This post is part of a series about Governing Emerging Technologies that I’m writing for a UCL course of the same name.
An overarching theme so far in the Governing Emerging Technologies course is the difficulty of anticipating the long-term consequences of new technologies. What we are interested in is not a piece of tech in isolation, but a holistic view: Its impact when it has become ubiquitous, its interplay with other technologies, social systems, nature, all those messy things. Prediction seems impossible. (Was Asimov serious when he conceived of Psychohistory?)
But are there tools of thought we can use that allow us, if not prediction, at least anticipation of a landscape of possible futures?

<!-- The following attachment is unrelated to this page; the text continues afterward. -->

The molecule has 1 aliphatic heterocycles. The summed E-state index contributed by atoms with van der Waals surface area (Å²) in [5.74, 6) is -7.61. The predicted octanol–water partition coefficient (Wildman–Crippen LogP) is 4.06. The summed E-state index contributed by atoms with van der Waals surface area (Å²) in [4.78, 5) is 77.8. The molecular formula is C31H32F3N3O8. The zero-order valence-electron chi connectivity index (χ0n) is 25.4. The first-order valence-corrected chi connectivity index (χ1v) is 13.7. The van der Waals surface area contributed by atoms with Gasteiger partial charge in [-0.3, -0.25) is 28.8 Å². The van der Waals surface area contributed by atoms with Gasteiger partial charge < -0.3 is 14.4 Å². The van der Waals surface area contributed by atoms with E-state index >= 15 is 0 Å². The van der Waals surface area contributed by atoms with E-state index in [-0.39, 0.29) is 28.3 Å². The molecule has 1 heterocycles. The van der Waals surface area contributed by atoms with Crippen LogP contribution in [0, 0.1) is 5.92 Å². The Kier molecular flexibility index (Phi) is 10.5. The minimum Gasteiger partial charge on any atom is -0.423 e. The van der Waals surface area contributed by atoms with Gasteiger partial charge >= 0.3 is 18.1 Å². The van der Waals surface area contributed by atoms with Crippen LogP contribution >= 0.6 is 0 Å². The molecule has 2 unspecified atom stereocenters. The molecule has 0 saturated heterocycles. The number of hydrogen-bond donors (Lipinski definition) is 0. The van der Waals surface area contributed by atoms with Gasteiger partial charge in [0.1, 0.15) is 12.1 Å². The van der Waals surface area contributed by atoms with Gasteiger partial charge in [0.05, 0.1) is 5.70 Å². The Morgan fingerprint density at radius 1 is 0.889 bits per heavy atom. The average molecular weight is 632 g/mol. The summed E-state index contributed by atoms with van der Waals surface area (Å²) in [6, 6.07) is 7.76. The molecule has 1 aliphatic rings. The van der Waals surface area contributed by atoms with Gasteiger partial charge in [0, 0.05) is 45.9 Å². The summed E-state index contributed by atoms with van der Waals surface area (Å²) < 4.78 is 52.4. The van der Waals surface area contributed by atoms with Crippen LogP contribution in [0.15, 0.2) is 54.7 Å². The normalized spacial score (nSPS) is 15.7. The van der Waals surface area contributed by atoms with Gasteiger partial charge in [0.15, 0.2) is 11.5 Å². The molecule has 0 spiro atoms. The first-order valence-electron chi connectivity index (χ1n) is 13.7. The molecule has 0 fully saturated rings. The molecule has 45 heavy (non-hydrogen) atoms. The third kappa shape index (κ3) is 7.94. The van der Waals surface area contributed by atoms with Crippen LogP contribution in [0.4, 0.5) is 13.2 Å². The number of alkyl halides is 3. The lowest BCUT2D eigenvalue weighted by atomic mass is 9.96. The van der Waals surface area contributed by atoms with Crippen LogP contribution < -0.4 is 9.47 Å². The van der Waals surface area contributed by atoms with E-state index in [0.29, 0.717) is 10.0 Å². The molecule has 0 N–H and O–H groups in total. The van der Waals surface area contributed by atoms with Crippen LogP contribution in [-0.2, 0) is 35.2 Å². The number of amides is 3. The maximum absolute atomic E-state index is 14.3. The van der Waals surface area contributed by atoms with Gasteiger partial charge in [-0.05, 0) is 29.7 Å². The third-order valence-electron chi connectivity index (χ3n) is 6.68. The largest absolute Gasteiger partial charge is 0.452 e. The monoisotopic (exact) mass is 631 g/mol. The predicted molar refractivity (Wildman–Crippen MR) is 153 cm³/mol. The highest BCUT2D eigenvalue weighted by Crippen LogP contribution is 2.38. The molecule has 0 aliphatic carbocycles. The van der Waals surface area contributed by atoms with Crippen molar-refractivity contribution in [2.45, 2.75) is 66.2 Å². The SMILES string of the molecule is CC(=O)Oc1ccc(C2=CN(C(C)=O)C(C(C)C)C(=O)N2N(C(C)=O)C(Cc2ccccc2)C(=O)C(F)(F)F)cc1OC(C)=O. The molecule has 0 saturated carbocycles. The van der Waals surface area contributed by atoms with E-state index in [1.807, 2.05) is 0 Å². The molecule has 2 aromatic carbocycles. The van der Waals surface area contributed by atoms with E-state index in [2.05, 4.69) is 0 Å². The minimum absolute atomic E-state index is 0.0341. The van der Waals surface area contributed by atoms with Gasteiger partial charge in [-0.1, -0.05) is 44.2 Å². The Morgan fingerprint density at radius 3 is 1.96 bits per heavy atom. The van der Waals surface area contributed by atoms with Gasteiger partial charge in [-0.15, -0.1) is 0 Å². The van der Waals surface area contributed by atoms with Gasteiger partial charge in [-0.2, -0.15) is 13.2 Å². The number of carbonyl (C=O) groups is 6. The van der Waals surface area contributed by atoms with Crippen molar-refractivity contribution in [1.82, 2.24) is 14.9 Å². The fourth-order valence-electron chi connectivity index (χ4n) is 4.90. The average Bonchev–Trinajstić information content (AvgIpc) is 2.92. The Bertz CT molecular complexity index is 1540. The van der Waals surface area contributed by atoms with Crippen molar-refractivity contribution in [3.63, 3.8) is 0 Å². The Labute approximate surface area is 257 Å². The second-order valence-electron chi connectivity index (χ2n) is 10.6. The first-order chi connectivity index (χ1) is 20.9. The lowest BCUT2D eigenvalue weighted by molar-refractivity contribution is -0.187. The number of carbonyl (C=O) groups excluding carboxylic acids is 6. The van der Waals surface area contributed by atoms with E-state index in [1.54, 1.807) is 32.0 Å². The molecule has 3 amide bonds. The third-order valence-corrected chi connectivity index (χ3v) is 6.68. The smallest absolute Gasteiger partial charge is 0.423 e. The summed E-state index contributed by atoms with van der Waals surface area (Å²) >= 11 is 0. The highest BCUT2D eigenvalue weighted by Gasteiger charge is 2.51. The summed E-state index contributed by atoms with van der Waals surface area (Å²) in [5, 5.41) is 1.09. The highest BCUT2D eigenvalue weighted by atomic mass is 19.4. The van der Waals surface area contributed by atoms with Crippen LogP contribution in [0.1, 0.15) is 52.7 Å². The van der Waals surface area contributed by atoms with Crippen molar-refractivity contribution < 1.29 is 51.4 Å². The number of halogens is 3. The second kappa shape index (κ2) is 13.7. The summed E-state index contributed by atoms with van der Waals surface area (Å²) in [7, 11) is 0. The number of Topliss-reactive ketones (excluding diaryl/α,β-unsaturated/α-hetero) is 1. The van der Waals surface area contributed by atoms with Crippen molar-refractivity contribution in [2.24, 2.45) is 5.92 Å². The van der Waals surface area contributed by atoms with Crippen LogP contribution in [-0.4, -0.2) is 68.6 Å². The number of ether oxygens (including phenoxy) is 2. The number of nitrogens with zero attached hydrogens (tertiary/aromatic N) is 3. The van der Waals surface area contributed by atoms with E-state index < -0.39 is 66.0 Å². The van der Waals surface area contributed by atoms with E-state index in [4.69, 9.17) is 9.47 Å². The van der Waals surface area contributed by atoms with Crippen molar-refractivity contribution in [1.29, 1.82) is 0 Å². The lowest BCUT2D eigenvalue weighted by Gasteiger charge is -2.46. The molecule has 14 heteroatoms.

Earlier this year, I came across a book called “BioPunk: Stories From the Far Side Of Research”. BioPunk is a collection of science fiction short stories that explore potential futures of biotechnology and their ethical implications. But this anthology tries to differentiate itself a little bit from any old science fiction collection. Supported by the Wellcome Trust, editor Ra Page commissioned the short stories to be based on actual current science research. Authors were paired up with research scientists who were to fact check stories scientifically and presumably also acted as a source of inspiration. Scientists and ethicists furthermore contributed an afterword commentary to the stories, all adding to the impression that this book is somehow a more serious endeavour than “normal” science fiction. Indeed, the stated aim of BioPunk is “to predict some of the potential ethical side-effects of the groundbreaking biomedical research currently being developed.” Did you spot the p-word? Continue reading